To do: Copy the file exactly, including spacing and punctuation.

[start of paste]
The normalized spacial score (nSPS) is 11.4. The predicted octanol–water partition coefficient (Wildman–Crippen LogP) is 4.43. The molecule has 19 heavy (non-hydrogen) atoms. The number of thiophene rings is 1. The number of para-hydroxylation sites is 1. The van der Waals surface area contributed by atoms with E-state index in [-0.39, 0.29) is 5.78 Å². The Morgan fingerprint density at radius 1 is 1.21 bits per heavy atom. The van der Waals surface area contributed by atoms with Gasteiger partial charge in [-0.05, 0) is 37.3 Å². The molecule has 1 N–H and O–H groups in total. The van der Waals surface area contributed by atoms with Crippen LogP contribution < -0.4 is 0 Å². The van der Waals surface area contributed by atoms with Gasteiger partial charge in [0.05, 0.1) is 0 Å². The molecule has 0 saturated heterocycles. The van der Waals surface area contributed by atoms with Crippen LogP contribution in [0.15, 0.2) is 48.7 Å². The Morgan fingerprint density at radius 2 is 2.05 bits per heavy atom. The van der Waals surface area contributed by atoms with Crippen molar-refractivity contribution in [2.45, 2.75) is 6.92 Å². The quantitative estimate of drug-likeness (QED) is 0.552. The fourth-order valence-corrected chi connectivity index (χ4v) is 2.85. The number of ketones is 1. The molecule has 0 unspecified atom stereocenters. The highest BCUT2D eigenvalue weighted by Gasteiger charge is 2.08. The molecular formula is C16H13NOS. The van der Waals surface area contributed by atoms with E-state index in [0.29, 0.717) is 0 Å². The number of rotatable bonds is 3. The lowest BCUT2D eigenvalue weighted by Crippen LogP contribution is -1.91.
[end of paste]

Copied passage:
The normalized spacial score (nSPS) is 11.4. The predicted octanol–water partition coefficient (Wildman–Crippen LogP) is 4.43. The molecule has 19 heavy (non-hydrogen) atoms. The number of thiophene rings is 1. The number of para-hydroxylation sites is 1. The van der Waals surface area contributed by atoms with E-state index in [-0.39, 0.29) is 5.78 Å². The Morgan fingerprint density at radius 1 is 1.21 bits per heavy atom. The van der Waals surface area contributed by atoms with Gasteiger partial charge in [-0.05, 0) is 37.3 Å². The molecule has 1 N–H and O–H groups in total. The van der Waals surface area contributed by atoms with Crippen LogP contribution < -0.4 is 0 Å². The van der Waals surface area contributed by atoms with Gasteiger partial charge in [0.05, 0.1) is 0 Å². The molecule has 0 saturated heterocycles. The van der Waals surface area contributed by atoms with Crippen LogP contribution in [0.15, 0.2) is 48.7 Å². The Morgan fingerprint density at radius 2 is 2.05 bits per heavy atom. The van der Waals surface area contributed by atoms with Crippen molar-refractivity contribution in [2.45, 2.75) is 6.92 Å². The quantitative estimate of drug-likeness (QED) is 0.552. The fourth-order valence-corrected chi connectivity index (χ4v) is 2.85. The number of ketones is 1. The molecule has 0 unspecified atom stereocenters. The highest BCUT2D eigenvalue weighted by Gasteiger charge is 2.08. The molecular formula is C16H13NOS. The van der Waals surface area contributed by atoms with E-state index in [0.29, 0.717) is 0 Å². The number of rotatable bonds is 3. The lowest BCUT2D eigenvalue weighted by Crippen LogP contribution is -1.91.